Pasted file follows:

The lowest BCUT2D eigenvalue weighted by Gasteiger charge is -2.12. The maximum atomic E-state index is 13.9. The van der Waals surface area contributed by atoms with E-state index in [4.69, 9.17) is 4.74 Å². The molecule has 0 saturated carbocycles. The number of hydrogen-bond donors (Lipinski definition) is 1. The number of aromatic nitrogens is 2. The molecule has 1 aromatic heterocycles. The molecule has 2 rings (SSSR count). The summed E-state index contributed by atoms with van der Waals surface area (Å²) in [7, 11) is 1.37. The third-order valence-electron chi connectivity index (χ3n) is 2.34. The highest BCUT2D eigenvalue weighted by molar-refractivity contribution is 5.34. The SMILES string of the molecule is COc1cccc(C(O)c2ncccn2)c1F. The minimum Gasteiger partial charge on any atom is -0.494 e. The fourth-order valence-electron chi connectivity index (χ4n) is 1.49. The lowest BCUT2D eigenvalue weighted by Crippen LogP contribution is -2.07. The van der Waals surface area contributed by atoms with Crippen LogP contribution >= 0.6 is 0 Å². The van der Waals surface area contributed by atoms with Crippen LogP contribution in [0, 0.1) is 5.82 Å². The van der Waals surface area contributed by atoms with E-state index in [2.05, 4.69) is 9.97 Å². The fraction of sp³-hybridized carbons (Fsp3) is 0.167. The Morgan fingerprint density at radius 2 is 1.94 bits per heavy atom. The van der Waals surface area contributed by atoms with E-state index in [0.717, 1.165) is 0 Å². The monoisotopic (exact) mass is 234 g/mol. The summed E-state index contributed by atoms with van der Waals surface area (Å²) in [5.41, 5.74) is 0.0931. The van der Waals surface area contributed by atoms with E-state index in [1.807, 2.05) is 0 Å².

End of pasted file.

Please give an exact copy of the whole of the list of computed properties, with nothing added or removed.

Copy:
The lowest BCUT2D eigenvalue weighted by Gasteiger charge is -2.12. The maximum atomic E-state index is 13.9. The van der Waals surface area contributed by atoms with E-state index in [4.69, 9.17) is 4.74 Å². The molecule has 0 saturated carbocycles. The number of hydrogen-bond donors (Lipinski definition) is 1. The number of aromatic nitrogens is 2. The molecule has 1 aromatic heterocycles. The molecule has 2 rings (SSSR count). The summed E-state index contributed by atoms with van der Waals surface area (Å²) in [7, 11) is 1.37. The third-order valence-electron chi connectivity index (χ3n) is 2.34. The highest BCUT2D eigenvalue weighted by molar-refractivity contribution is 5.34. The SMILES string of the molecule is COc1cccc(C(O)c2ncccn2)c1F. The minimum Gasteiger partial charge on any atom is -0.494 e. The fourth-order valence-electron chi connectivity index (χ4n) is 1.49. The lowest BCUT2D eigenvalue weighted by Crippen LogP contribution is -2.07. The van der Waals surface area contributed by atoms with Crippen LogP contribution >= 0.6 is 0 Å². The van der Waals surface area contributed by atoms with Crippen LogP contribution in [0, 0.1) is 5.82 Å². The van der Waals surface area contributed by atoms with E-state index in [2.05, 4.69) is 9.97 Å². The fraction of sp³-hybridized carbons (Fsp3) is 0.167. The Morgan fingerprint density at radius 2 is 1.94 bits per heavy atom. The van der Waals surface area contributed by atoms with E-state index in [0.717, 1.165) is 0 Å². The monoisotopic (exact) mass is 234 g/mol. The summed E-state index contributed by atoms with van der Waals surface area (Å²) in [5.41, 5.74) is 0.0931. The van der Waals surface area contributed by atoms with E-state index in [1.807, 2.05) is 0 Å².